The C2-03 model will target consumers in emerging markets by making it easier to switch between different phone numbers, Mary McDowell, the executive vice president who runs low-end phones, said in Singapore today. Nokia also showed the N9, a touchscreen smartphone based on its MeeGo software that will start shipping later this year.
Chief Executive Officer Stephen Elop is turning his focus toward winning back customers in Asia, home to the world’s two biggest mobile-phone markets, after spending his first months devising a plan to fight Apple Inc. (AAPL)’s iPhone and Android-based devices in Europe and the U.S. Nokia’s market share in China and India tumbled by more than a third last year, according to research firm Gartner Inc.
“Nokia recognizes it needs to move more quickly to make up lost ground in emerging markets, particularly India where agile opportunist competitors have taken market share,” said Ben Wood, a London-based analyst with CCS Insight.
Nokia rose as much as 12 cents, or 3 percent, to 4.17 euros and traded at 4.16 euros as of 11:21 a.m. in Helsinki, valuing the Espoo, Finland-based company at 15.6 billion euros ($22 billion). The stock is down 46 percent this year.
“The reality is that 90 percent of the world does not have or cannot afford a smartphone or a high-end device,” said Elop in his first major speech in Asia since the former Microsoft Corp. executive took the helm at Nokia in September last year. “This gap creates an opportunity.”
Elop plans to increase investment in low-end phones that have sold well in Asia as well as emerging-market countries elsewhere. These models accounted for about half of Nokia’s handset revenue and 78 percent of units shipped last year.
They face competition from cheaper Android phones from companies such as ZTE Corp. (000063) as well as a flood of unbranded phones from smaller Chinese manufacturers, built on chipsets from MediaTek Inc.
While China led Nokia’s markets in the first quarter with a 30 percent sales increase, the company said May 31 intensifying competition from local suppliers in the country was driving down prices. China and the Asia-Pacific region accounted for 45 percent of Nokia’s device sales in the first quarter.
That hasn’t stopped the slide. Its market share in China tumbled to 20.4 percent last year from 31.5 percent in 2009 and in India, Nokia dropped to 30.2 percent from 48.9 percent in one year, according to estimates at Gartner.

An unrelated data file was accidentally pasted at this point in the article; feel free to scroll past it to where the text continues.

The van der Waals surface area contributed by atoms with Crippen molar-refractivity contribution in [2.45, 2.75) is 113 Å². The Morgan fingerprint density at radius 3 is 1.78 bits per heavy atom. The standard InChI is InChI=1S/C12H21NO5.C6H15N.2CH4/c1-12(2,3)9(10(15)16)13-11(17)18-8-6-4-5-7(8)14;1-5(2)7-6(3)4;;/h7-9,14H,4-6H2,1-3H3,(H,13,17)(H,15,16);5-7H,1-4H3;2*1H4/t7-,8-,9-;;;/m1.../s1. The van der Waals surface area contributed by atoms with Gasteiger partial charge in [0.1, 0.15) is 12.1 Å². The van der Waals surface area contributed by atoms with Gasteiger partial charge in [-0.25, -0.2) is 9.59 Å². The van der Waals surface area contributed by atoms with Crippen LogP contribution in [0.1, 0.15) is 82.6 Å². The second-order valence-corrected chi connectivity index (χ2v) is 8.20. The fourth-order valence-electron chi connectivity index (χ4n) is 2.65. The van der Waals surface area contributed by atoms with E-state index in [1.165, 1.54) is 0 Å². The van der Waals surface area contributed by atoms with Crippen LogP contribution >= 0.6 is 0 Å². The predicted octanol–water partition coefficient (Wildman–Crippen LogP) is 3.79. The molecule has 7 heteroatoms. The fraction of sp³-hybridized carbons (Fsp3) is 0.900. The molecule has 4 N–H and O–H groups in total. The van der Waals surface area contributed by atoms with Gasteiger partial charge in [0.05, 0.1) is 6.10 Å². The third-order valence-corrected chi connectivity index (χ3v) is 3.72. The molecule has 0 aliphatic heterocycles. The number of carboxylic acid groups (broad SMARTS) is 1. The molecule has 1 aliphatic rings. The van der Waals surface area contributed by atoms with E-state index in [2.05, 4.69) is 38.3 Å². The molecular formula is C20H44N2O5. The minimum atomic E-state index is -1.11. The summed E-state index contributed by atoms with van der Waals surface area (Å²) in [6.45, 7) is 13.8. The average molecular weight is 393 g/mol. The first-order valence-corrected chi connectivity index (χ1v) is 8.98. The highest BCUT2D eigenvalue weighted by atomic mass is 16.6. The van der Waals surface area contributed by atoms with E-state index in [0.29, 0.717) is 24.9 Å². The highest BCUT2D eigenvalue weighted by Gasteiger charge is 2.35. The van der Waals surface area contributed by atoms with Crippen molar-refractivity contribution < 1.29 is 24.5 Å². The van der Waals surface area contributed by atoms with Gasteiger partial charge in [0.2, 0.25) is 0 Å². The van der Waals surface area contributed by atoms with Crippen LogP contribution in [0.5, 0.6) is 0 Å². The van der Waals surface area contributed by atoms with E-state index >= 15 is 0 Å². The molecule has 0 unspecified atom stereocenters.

The C2-03 model, a touch-and-type device combining a touchscreen and a keypad, will have the ability to carry two SIM cards, facilitating the use of two phone numbers. It will also feature maps and location-based services without the user requiring to sign up for a plan with the carrier.
“Touch and type allows them to introduce something at the low end that other guys don’t have quite yet,” said Mikko Ervasti, an analyst at Evli Bank in Helsinki. “It will help to get some part of the market in the low end.”
Southeast Asia, including Indonesia and Vietnam, as well as India, China, Nigeria, South Africa and Brazil are regions that could yield the “next one billion people” who’ll buy mobile phones, McDowell said.
“In the third time in a month, we’re debuting another dual-SIM device,” McDowell said. “We may be late to this party, but we’re in full swing now.”
At the high end, Nokia faces competition from Apple’s iPhone and a welter of Android-based devices that are starting to match the iPhone’s capabilities in apps, Web surfing and media delivery. These touchscreens also integrate increasingly well with corporate e-mail and other systems, making them a threat to Research In Motion Ltd.’s Blackberry line as well.
The N9 user has no buttons on the face and works by swipe and tap gestures on the screen. The touch interface extends to accessories like headphones and speakers which are activated through tapping them using so-called near field communications technology, senior vice president Marko Ahtisaari said.
Nokia last week settled its dispute with Apple over patents including one for wiping gestures on a touchscreen in a deal that gives the Finnish company a one-time payment and royalties.
Nokia’s “primary smartphone strategy” remains the Windows phone, Elop said, which will be unveiled this year and will begin to ship “in volume” in 2012. Nokia is planning to introduce 10 devices based on Symbian, the software it’s phasing out as it switches to Microsoft’s platform.
Last quarter, Nokia’s handset revenue dipped below Apple’s iPhone sales for the first time. Android smartphone software, offered on devices from dozens of vendors is expected to be the world’s most used smartphone system this year, according to Gartner.
Globally, Nokia’s shipments fell 2.3 percent in the first quarter, driving down its market share more than 5 percentage points to 25.1 percent, according to Gartner. Apple boosted its share to 3.9 percent, ZTE to 2.3 percent and HTC to 2.2 percent.